Task 2.5: Cradle-to-cradle thinking – Cardboard Surfboard

Cradle-to-cradle thinking is an approach to designing, manufacturing, building and consuming of materials that are ‘up-cycled’, improved and any dangerous substances removed from them over time as they are recycled (McDonough and Braungart. 2002).

The cardboard surfboard is a first of its kind eco-effective surfboard made by Ernest Packaging Solutions and Signal Snowboards. It changes the way people think how cardboard and water are no mix products, as it will not disintegrate when it touches the ocean. This surfboard technology meets McDonough and Braungart’s (2002) eco-effective list, in that the designers did get free from substances that are known as culprits of designs by turning away from using substances that are broadly recognised as harmful. it is made from non-harmful packaging cardboards.

Furthermore, McDonough and Braungart’s (2002), suggested that transformation to eco-effective vision does not happen all at once. Similarly, to make the cardboard surfboard water resistance and sturdy, the designers went through many processes before  coating it with a thin polyurethane coating and a layer of see-through fiberglass (Inhabitat. 2014).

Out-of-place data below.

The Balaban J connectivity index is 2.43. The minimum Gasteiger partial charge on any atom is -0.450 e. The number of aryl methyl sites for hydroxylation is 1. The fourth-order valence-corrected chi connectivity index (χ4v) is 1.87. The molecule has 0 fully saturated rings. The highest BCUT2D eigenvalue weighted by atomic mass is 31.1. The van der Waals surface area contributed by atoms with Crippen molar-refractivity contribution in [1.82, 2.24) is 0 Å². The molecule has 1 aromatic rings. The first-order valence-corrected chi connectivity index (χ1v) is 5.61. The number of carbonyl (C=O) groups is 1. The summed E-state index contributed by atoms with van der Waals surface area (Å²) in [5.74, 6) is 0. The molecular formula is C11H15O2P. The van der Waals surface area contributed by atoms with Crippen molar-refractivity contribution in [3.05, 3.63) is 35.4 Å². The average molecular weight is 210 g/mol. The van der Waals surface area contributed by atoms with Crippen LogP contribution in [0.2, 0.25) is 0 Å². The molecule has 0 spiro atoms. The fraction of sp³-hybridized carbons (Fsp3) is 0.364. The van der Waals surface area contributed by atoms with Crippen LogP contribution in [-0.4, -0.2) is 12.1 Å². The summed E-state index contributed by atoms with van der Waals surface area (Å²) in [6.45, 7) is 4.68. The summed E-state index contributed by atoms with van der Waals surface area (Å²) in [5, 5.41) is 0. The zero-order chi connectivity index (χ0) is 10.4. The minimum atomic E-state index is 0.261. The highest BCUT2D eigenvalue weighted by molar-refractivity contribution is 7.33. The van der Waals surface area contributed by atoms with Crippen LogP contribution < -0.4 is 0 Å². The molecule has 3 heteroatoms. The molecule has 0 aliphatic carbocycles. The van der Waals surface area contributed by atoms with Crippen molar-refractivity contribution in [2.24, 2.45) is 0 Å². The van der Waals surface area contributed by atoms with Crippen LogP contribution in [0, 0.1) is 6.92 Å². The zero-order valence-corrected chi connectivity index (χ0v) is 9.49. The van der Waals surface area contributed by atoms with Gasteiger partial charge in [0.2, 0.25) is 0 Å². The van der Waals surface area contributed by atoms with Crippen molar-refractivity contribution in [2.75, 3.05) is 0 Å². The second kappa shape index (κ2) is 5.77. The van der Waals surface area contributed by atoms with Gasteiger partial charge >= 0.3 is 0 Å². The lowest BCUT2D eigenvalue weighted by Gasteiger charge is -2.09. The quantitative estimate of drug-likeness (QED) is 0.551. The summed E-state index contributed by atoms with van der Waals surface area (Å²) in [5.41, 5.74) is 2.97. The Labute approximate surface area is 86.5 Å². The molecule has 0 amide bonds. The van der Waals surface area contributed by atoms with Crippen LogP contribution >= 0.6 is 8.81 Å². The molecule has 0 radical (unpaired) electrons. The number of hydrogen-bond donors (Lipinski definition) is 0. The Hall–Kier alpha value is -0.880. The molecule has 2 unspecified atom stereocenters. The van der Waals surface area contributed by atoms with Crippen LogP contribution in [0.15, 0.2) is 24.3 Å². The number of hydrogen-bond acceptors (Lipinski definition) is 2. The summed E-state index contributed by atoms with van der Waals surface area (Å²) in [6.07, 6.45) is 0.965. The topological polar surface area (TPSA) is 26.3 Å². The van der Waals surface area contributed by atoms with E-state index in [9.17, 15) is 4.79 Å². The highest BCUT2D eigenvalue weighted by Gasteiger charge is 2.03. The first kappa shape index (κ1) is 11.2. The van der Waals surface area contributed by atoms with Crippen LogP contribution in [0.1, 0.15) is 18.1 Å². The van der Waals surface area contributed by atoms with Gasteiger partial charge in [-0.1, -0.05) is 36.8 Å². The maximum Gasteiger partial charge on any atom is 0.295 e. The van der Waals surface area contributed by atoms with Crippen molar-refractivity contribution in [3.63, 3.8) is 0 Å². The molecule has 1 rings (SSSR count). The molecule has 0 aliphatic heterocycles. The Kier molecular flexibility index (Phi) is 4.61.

Also, it is noted that to create an eco-effective product the designer will have to signal his intention to commit to a new paradigm, rather than to an incremental improvement of the old.   Wherein, the intention is not to be slightly more efficient, to improve on the old model, but to change the framework itself. Likewise, the board features a honeycomb cardboard core that makes it lightweight and different from the previous average Styrofoam or Polyurethane designs.

References

Inhabitat. 2014. This Super Durable Cardboard Surfboard won’t disintegrate when it hits the Ocean. Viewed from  http://inhabitat.com/super-durable-cardboardsurfboard-wont-disintegrate-while-you-surf/

McDonough, W., & Braungart, M. (2002). Chapter 6 Putting eco-effectiveness into practice. In Cradle to cradle: Remaking the way we make things. New York: North Point Press. Retrieved from http://jmk.sagepub.com.ezproxy.lib.swin.edu.au/content/24/1/78

 

 

 

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